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Bruce Bennett

Former NHL defenceman Craig Rivet was featured in an item in Monday's Look Ahead page and there is a much longer piece on him that is worth pursuing.

Rivet, who finished off a four-year contract worth $14-million (all currency U.S.) last season and found no NHL takers for his services, is now making $850 a week in the ECHL, two rungs below the big league. But he says he couldn't be happier.

My pal Bucky Gleason of The Buffalo News has the story and it's a good read. It's also a look at a bit of a phenomenon in recent years, the athlete who can comfortably finish out his playing days at a lower level without the pressure to perform that comes with a job in the NHL because he has no financial worries.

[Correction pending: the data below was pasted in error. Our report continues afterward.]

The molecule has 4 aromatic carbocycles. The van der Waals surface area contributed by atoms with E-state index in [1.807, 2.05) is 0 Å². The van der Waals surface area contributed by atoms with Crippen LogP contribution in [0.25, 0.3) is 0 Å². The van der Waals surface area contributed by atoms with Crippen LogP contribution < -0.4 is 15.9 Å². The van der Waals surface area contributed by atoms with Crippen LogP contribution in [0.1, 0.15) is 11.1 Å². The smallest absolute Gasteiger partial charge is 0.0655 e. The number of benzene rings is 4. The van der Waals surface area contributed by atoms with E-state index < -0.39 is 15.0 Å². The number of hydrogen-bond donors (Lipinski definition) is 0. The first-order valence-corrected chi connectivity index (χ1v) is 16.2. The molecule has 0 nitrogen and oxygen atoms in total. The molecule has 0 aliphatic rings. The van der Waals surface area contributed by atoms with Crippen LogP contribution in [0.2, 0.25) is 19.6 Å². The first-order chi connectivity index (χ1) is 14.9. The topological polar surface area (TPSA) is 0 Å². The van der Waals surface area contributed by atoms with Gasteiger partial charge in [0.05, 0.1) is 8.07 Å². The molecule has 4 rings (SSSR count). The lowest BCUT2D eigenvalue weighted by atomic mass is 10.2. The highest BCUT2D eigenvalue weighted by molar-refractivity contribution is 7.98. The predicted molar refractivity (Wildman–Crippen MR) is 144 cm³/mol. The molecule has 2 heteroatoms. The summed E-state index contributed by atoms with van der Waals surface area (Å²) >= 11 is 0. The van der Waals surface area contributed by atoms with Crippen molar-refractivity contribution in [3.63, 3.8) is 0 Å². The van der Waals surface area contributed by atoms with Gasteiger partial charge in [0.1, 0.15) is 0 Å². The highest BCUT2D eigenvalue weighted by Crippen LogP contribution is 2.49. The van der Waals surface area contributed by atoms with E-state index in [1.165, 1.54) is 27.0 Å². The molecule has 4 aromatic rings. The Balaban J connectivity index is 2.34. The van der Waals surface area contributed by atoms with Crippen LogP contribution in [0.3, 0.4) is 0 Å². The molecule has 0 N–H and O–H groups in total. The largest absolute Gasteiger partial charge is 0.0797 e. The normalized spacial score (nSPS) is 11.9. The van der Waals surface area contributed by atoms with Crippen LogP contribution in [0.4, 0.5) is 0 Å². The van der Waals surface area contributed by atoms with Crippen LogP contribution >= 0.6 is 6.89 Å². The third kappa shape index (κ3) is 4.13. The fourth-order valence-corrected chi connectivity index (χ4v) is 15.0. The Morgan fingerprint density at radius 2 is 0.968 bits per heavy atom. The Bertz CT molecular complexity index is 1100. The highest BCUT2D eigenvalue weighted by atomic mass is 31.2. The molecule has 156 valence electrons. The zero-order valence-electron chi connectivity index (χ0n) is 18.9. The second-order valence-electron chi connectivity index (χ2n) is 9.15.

Back in the day, a staple of the sports writing game was the feature on the washed-up big leaguer who fell all the way down to the low minor leagues. Those stories were all about the quiet desperation of an aging player who wanted to get back to the big time and the big money.

Hockey was slower to come to the big money than the other professional sports. But in the last 15 years or so there's been a rise in what you could call the leisure class – ex-players who don't need to earn a living when their NHL career ends.

Funny thing, though. People like Rivet are still relatively rare, those who play simply for the fun of it. While there are quite a few ex-NHLers playing in the American Hockey League, almost all of them are playing out the final years of a big-money contract an NHL general manager gave them. There are also lots playing in the European leagues but the money there is much better than in the ECHL, where the average salary is $620 a week.

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